There are many shapes, sizes and materials of prostheses. The ideal product has the shape, weight, motion, and balance of your natural opposite breast. You'll probably want to get more than one type of prosthesis. Before you go into surgery, consider contacting your local Reach to Recovery program of the American Cancer Society (1-800-ACS-2345). They provide a free temporary prosthesis to all women who are undergoing mastectomy. You can adjust the temporary prosthesis by filling a cloth cover with as much fiberfill as you need to match the other side.

While this temporary model is helpful for the initial recovery period, you will probably want to buy a longer-lasting prosthesis at some point. There are two main types. A lightweight style (made of polyfill or foam) is also good for the initial post-surgery recovery period. It can be used later for warm weather activities or times when you want less weight. This type is machine washable.

The second type is made of silicone. Most women prefer this style, because it is more lifelike. Two shapes are available: asymmetrical (one for the left side, one for the right) and symmetrical, a pear shape worn sideways to fill out the side, or straight up for fullness and cleavage. Silicone is closer to the consistency and weight of a natural breast. You may find the weight a bit tiring, but it can help balance the other breast and keep your posture straight. Silicone products are hand washable. Many prostheses are shaped to include a nipple on the front.

Prostheses also come with different kinds of covers. Most have some type of cloth cover, like soft cotton. Others come with a latex cover. Some brands now offer a cloth pad on the back to absorb perspiration and keep you cooler. Ready-made products come in many sizes; you choose the one that matches your natural side. It's worth taking the time to find one that matches your other breast and is comfortable. If you really want to splurge, you can buy a custom-made prosthesis that is made specially for you, to fit the contour of your body and match your other breast.

How Much Will It Cost?

Prices of silicone prostheses range from $200 to $500. Foam and fiberfill prostheses usually cost less than $100. Cost depends mostly on quality and brand. A custom-made prosthesis will cost much more. If you want your health insurance to reimburse you, be sure to get a prescription from your doctor for the prosthesis. Prostheses last from two to five years. (Swimming pool water, salt water, and hot tubs will damage silicone prostheses.) Most insurance coverage pays for two bras with a prosthesis pocket per year and a new prosthesis every two years. If you do not have insurance, check with the American Cancer Society. Many offices give away free prostheses that stores have donated.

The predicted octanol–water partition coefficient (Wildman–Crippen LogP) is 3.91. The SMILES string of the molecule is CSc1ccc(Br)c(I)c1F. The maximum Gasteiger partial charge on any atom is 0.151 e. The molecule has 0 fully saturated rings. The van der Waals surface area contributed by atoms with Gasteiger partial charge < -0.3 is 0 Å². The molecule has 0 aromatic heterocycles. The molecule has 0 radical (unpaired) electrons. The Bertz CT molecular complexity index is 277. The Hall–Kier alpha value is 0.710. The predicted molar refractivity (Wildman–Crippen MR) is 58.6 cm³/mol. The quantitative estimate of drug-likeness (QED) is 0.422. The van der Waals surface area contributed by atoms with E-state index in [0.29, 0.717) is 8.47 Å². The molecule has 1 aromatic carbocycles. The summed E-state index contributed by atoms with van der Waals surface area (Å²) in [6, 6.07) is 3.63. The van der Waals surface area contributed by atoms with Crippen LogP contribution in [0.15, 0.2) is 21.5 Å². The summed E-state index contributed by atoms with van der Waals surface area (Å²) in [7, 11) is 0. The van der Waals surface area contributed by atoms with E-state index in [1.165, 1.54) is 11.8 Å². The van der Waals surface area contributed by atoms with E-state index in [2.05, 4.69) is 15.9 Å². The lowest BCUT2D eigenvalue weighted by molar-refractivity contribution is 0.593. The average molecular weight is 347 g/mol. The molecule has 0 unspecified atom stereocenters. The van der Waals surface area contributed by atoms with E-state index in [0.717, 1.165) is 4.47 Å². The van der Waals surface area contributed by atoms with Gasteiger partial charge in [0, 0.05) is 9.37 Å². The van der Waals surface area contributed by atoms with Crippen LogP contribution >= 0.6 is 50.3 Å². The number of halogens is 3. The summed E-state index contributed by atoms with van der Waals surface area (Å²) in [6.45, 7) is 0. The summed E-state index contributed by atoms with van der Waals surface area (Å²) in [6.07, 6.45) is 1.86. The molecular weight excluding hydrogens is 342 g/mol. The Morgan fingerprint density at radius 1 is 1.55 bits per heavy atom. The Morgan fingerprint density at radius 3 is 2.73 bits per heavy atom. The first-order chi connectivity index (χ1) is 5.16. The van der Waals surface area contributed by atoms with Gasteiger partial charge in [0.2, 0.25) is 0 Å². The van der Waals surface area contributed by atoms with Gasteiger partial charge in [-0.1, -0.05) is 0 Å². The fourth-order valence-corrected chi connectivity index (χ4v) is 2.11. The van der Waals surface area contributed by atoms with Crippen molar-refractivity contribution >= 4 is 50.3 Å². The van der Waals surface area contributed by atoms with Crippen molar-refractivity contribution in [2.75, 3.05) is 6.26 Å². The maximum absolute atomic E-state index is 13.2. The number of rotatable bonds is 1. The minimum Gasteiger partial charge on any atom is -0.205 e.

Advantages of Prostheses:

  • Prostheses may give you a more natural shape under clothes.
  • Prostheses may give a more "balanced" look.
  • Prostheses do not require surgery.
  • If your natural breast size changes, you can buy a new prosthesis.

Disadvantages of Prostheses:

  • You may be less comfortable in revealing clothes than if you had reconstructive surgery.
  • A prosthesis may be heavy, feel hot, and move around inside the bra.
  • You may need to wear a special bra so the prosthesis doesn't fall out (or buy a model with adhesive).
  • It may be less convenient to do certain things, such as playing active sports, than if you had reconstruction or did not replace the breast.
  • It ís tough to scratch an itch underneath a prosthesis.
  • Prostheses do not change size with weight gain (although you can buy a new prosthesis to match the change in your natural breast).